Fuel & Oil Update – 5 June

A Look Back 

On Sunday, Riyadh made an announcement regarding a fresh reduction in oil production, which came after a meeting of major producers who aimed to stabilize prices despite concerns of a possible economic downturn.

The meeting involved the 13-members of OPEC led by Saudi Arabia, and its 10 partners, with Russia at the forefront. The discussions during the OPEC+ meeting in Vienna were characterized by challenging negotiations.

Following the hours-long meeting, Saudi Arabia’s Energy Minister, Prince Abdulaziz bin Salman, informed reporters that the country would implement a new cut of one million bpd for the month of July.

Furthermore, the cut was described as “extendable.” The decision came as a departure from the widely anticipated expectation that OPEC+ producers would maintain their existing policy. Over the weekend, indications arose that the 23 participating countries were considering deeper production cuts.

In April, several OPEC+ members had agreed to voluntary production cuts exceeding one million bpd. This unexpected action briefly supported oil prices but failed to achieve a sustainable recovery.

The global oil industry is grappling with declining prices and significant market volatility due to the ongoing Russian invasion of Ukraine, which has disrupted economies worldwide.
Since the announcement of the April cuts, oil prices have plummeted by approximately 10 percent, with Brent crude approaching the $70 per barrel mark. This level had not been witnessed since December 2021.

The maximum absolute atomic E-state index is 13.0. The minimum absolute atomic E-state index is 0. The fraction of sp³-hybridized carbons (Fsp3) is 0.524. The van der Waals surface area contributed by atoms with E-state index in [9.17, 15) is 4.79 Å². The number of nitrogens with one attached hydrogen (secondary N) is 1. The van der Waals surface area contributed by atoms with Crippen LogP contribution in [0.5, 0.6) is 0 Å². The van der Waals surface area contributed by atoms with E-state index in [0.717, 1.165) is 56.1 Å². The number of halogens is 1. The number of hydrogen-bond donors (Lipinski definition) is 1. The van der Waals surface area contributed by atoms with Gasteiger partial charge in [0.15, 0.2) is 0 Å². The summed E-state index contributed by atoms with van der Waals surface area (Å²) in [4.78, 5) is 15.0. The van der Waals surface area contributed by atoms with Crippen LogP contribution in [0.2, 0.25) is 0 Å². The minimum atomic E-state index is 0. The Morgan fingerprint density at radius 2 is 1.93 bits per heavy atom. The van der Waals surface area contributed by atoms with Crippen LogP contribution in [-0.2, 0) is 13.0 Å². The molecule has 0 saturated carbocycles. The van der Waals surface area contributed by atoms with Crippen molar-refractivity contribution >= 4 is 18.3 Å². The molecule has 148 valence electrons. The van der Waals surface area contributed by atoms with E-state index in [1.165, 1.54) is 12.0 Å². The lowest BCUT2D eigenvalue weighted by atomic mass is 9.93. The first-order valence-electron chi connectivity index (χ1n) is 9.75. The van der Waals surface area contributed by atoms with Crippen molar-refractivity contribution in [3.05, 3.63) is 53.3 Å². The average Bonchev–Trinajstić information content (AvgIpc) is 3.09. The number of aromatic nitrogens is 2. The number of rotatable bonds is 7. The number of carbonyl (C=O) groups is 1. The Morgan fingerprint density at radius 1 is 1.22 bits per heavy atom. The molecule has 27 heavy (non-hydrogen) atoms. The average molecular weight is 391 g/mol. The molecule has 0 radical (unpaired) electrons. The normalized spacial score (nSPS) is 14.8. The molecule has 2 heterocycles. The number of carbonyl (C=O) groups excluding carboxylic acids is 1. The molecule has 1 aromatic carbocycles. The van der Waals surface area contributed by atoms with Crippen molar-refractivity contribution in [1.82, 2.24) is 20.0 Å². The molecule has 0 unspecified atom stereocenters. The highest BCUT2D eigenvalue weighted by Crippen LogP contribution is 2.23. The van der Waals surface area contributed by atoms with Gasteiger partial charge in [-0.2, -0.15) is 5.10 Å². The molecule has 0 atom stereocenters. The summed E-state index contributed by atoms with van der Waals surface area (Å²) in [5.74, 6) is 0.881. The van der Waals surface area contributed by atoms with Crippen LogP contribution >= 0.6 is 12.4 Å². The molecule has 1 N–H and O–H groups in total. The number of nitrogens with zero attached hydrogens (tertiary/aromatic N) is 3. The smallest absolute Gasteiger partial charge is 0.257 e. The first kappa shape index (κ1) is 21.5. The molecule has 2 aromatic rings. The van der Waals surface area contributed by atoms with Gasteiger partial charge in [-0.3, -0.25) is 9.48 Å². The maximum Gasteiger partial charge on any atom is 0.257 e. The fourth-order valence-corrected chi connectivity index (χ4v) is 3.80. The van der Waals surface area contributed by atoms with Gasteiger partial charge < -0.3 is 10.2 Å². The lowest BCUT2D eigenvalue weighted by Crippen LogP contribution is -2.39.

The jump we saw represented a 7.5%+ move in Crude, which will surely be felt at the pump with immediate effect.

Looking Ahead

Goldman Sachs predicts that the announcement of a 1 million bpd production cut by Saudi Arabia could potentially increase crude oil prices by around $6 per barrel. However, the actual impact of the cut is expected to vary between $1 and $6 per barrel, depending on the duration of the production reduction.

Although the price increase is not substantial, it indicates that the influence of recessionary pressures persists, affecting both commodity traders and actual oil demand. According to Reuters’ market analyst John Kemp, the U.S. manufacturing sector officially entered a recession, experiencing seven consecutive months of contracting activity. As a result, there has been a decline in the demand for diesel fuel and other middle distillates, as well as a decrease in industrial electricity consumption.

Saudi Arabia has committed to additional production cuts. This, along with the potential for a tighter market, suggests a bullish outlook for oil in the short term. Traders and investors should keep a close eye on developments in the coming months. The impact of these measures could unfold and potentially affect oil prices.

Prices are considered favourable and we have seen many looking to combat price moves which could be exacerbated over the coming months.

Foenix Partners, 26 Curtain Road, London, EC2A 3NY